The top two pictures in this column are
from 2001 when the Festival de Musique Acadienne was dedicated to D.L. Menard. In the other
pictures in the column, D.L. Menard is shown performing during the 1999
Festivals Acadiens. On Sunday, he was on stage
with his band, the Louisiana Aces, but he
also made a surprise appearance Saturday evening, stepping on stage amid
cheers from the crowd to sing his trademark song when Jo-El Sonnier's group began to play "La Porte d'en Arrière." The picture in which Menard is facing
left was taken in August 1999 at the Liberty Theater in Eunice.
Click here for photos from 2002.
Photos of D.L. Menard are also included in
performances at the Liberty
elsewhere in LSUE’s music pages.
The picture above and the top two photos in the left column show D.L. Menard
performing at the 27th annual Festival de Musique Acadienne during Lafayette's
Festivals Acadiens in 2001, the year that the
festival was dedicated to him. That's his portrait hanging in the background.
He was joined on stage by his band, the Louisiana Aces, made up of members
from earlier years, including Leo Abshire, shown on fiddle. He was an
animated as ever, exchanging jokes with the crowd, bragging about his new CA guitar
made of a carbon composite that is nearly indestructible–enjoying himself
immensely and pleasing everyone else immensely in the process. At one
point, he also gestured toward an oak tree near the stage on which a
hand-lettered sign had been attached explaining the tree's significance. It
was the tree under which his wife, Louella, used to
sit during the festival. She had died earlier in the year, and Menard offered
a tribute to her memory before returning to his performance. Later in the
day, Menard joined Steve Riley and the Mamou
Playboys for an especially spirited rendition of his signature song, "La Porte d'en Arrière."
D.L. (Doris Leon) Menard will always be
linked in everyone's mind with his great 1962 hit, "La Porte d'en Arrière," a humorous song about a hard-living Cajun
who has to sneak in from his drinking and carousing by going through the back
door. The song is in the tradition of Hank Williams, whom Menard met at the Teche Club in New
Iberia in 1951 a year before he joined the Louisiana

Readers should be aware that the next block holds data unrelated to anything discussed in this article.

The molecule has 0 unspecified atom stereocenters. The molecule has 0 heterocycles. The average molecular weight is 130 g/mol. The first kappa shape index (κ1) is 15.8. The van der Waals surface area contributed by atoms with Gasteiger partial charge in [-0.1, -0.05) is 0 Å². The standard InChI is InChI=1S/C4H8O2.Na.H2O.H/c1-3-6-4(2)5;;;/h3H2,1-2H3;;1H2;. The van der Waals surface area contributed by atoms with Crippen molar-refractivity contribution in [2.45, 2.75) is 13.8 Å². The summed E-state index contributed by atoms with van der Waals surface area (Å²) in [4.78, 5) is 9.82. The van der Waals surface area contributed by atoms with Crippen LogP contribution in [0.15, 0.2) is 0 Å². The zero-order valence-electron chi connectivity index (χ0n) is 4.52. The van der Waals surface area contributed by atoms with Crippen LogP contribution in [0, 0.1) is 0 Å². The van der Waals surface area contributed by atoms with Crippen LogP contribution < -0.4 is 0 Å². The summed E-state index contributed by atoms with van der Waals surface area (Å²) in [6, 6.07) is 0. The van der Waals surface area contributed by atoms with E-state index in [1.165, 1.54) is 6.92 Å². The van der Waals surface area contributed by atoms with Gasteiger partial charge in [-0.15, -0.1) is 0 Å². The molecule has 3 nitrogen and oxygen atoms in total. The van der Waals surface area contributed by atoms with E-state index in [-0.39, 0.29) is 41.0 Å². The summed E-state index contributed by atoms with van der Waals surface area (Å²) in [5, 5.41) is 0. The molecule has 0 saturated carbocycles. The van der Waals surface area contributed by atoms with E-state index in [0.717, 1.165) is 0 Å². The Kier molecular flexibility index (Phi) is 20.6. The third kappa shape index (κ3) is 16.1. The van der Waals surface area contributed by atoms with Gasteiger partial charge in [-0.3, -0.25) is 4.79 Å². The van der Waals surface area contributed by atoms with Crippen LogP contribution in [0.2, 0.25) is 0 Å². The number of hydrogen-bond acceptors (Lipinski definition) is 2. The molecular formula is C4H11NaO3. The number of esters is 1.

Aces and eventually became the leader of the group. As Menard explained to
Ann Savoy in an interview included in her book, Cajun Music: A Reflection of a People, the tune for
"The Back Door" is based on Williams' "Honky Tonk Blues." Menard composed the words one day while
working at a gas station. He jotted them down on a small pad in between
pumping gas and servicing cars.
Though D.L. Menard has acquired the
nickname "the Cajun Hank Williams," his musical accomplishments are
very much his own. Recording in both French and English, his many
original songs are inspired by a love of life in all of its dimensions. He
brings this same enthusiasm to his stage performances, singing with genuine
passion and, in between numbers, joking with
other musicians or with the audience.
He has received many honors, including a
1994 Folk Heritage Fellowship from the National Endowment for the Arts.
Menard was born in 1932 in Erath, where he
still lives and works. He is a master craftsman who makes chairs and children's
furniture in a shop next to his home.
Among Menard's more recent recordings are
"Cajun Memories" (1995), "Le Trio Cadien"
(1992, with Eddie LeJeune and Ken Smith), "Under a Green Oak Tree"
(recorded in 1976 with Marc Savoy and Dewey Balfa and released in 1989),
"No Matter Where You At, There You Are" (1988), "Cajun
Saturday Night" (1985), and "D.L. Menard and the Louisiana
Aces" (recorded in 1974 and released in 1988).
The Acadian Museum in Erath
has an excellent series of pages posted on the Internet giving more
information about D.L. Menard.